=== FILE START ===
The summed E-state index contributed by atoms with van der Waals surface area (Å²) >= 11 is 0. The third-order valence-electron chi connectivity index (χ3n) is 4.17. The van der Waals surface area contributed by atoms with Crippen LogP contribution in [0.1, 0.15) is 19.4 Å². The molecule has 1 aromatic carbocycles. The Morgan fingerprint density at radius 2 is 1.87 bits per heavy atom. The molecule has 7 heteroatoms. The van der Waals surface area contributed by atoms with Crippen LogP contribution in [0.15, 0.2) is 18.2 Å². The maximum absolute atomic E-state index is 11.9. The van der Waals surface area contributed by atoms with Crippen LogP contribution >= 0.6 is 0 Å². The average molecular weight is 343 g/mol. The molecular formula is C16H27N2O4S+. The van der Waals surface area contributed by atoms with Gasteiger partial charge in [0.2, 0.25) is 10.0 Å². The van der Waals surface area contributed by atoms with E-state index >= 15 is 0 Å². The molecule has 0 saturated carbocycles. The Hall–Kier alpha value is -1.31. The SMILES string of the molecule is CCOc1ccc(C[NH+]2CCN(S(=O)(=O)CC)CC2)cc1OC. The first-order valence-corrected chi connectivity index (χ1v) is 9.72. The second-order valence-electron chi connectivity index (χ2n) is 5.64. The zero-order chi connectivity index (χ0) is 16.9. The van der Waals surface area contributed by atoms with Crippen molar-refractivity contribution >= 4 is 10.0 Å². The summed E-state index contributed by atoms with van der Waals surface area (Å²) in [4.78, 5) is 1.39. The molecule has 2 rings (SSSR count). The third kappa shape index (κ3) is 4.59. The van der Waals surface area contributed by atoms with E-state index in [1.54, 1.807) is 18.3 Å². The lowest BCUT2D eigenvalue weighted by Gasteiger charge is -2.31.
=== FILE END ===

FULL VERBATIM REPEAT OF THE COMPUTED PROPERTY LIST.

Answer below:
The summed E-state index contributed by atoms with van der Waals surface area (Å²) >= 11 is 0. The third-order valence-electron chi connectivity index (χ3n) is 4.17. The van der Waals surface area contributed by atoms with Crippen LogP contribution in [0.1, 0.15) is 19.4 Å². The molecule has 1 aromatic carbocycles. The Morgan fingerprint density at radius 2 is 1.87 bits per heavy atom. The molecule has 7 heteroatoms. The van der Waals surface area contributed by atoms with Crippen LogP contribution in [0.15, 0.2) is 18.2 Å². The maximum absolute atomic E-state index is 11.9. The van der Waals surface area contributed by atoms with Crippen LogP contribution >= 0.6 is 0 Å². The average molecular weight is 343 g/mol. The molecular formula is C16H27N2O4S+. The van der Waals surface area contributed by atoms with Gasteiger partial charge in [0.2, 0.25) is 10.0 Å². The van der Waals surface area contributed by atoms with E-state index >= 15 is 0 Å². The molecule has 0 saturated carbocycles. The Hall–Kier alpha value is -1.31. The SMILES string of the molecule is CCOc1ccc(C[NH+]2CCN(S(=O)(=O)CC)CC2)cc1OC. The first-order valence-corrected chi connectivity index (χ1v) is 9.72. The second-order valence-electron chi connectivity index (χ2n) is 5.64. The zero-order chi connectivity index (χ0) is 16.9. The van der Waals surface area contributed by atoms with Crippen molar-refractivity contribution >= 4 is 10.0 Å². The summed E-state index contributed by atoms with van der Waals surface area (Å²) in [4.78, 5) is 1.39. The molecule has 2 rings (SSSR count). The third kappa shape index (κ3) is 4.59. The van der Waals surface area contributed by atoms with E-state index in [1.54, 1.807) is 18.3 Å². The lowest BCUT2D eigenvalue weighted by Gasteiger charge is -2.31.